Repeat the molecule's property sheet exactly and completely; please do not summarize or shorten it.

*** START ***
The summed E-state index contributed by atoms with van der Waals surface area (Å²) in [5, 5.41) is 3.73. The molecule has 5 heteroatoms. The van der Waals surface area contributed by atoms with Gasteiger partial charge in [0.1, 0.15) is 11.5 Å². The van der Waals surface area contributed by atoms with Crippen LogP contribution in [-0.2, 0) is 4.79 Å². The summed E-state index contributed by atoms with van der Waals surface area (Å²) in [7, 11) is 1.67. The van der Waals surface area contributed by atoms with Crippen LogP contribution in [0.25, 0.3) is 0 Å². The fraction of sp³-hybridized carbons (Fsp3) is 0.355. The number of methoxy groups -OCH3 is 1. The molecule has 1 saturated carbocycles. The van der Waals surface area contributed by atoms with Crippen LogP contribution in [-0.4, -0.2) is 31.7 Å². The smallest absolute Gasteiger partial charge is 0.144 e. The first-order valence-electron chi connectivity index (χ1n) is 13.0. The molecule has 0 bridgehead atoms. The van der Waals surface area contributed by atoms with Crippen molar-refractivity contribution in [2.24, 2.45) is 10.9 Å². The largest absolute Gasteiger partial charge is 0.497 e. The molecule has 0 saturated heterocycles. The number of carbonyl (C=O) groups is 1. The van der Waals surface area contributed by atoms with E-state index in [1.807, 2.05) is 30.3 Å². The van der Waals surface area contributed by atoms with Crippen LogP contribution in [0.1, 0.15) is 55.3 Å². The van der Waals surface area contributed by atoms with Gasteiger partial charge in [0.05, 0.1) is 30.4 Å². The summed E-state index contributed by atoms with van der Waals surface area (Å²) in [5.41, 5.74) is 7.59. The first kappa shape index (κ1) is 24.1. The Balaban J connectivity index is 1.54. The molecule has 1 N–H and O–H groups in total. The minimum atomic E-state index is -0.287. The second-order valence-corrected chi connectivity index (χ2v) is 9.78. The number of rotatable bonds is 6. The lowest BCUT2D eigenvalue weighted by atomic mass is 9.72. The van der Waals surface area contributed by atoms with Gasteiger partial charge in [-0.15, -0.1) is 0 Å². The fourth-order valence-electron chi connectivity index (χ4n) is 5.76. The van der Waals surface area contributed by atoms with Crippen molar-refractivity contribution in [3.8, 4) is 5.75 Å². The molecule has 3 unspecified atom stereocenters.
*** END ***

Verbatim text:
The summed E-state index contributed by atoms with van der Waals surface area (Å²) in [5, 5.41) is 3.73. The molecule has 5 heteroatoms. The van der Waals surface area contributed by atoms with Gasteiger partial charge in [0.1, 0.15) is 11.5 Å². The van der Waals surface area contributed by atoms with Crippen LogP contribution in [-0.2, 0) is 4.79 Å². The summed E-state index contributed by atoms with van der Waals surface area (Å²) in [7, 11) is 1.67. The van der Waals surface area contributed by atoms with Crippen LogP contribution in [0.25, 0.3) is 0 Å². The fraction of sp³-hybridized carbons (Fsp3) is 0.355. The number of methoxy groups -OCH3 is 1. The molecule has 1 saturated carbocycles. The van der Waals surface area contributed by atoms with Crippen LogP contribution in [-0.4, -0.2) is 31.7 Å². The smallest absolute Gasteiger partial charge is 0.144 e. The first-order valence-electron chi connectivity index (χ1n) is 13.0. The molecule has 0 bridgehead atoms. The van der Waals surface area contributed by atoms with Crippen molar-refractivity contribution in [2.24, 2.45) is 10.9 Å². The largest absolute Gasteiger partial charge is 0.497 e. The molecule has 0 saturated heterocycles. The number of carbonyl (C=O) groups is 1. The van der Waals surface area contributed by atoms with E-state index in [1.807, 2.05) is 30.3 Å². The van der Waals surface area contributed by atoms with Crippen LogP contribution in [0.1, 0.15) is 55.3 Å². The van der Waals surface area contributed by atoms with Gasteiger partial charge in [0.05, 0.1) is 30.4 Å². The summed E-state index contributed by atoms with van der Waals surface area (Å²) in [5.41, 5.74) is 7.59. The first kappa shape index (κ1) is 24.1. The Balaban J connectivity index is 1.54. The molecule has 1 N–H and O–H groups in total. The minimum atomic E-state index is -0.287. The second-order valence-corrected chi connectivity index (χ2v) is 9.78. The number of rotatable bonds is 6. The lowest BCUT2D eigenvalue weighted by atomic mass is 9.72. The van der Waals surface area contributed by atoms with Gasteiger partial charge in [-0.15, -0.1) is 0 Å². The fourth-order valence-electron chi connectivity index (χ4n) is 5.76. The van der Waals surface area contributed by atoms with Crippen molar-refractivity contribution in [3.8, 4) is 5.75 Å². The molecule has 3 unspecified atom stereocenters.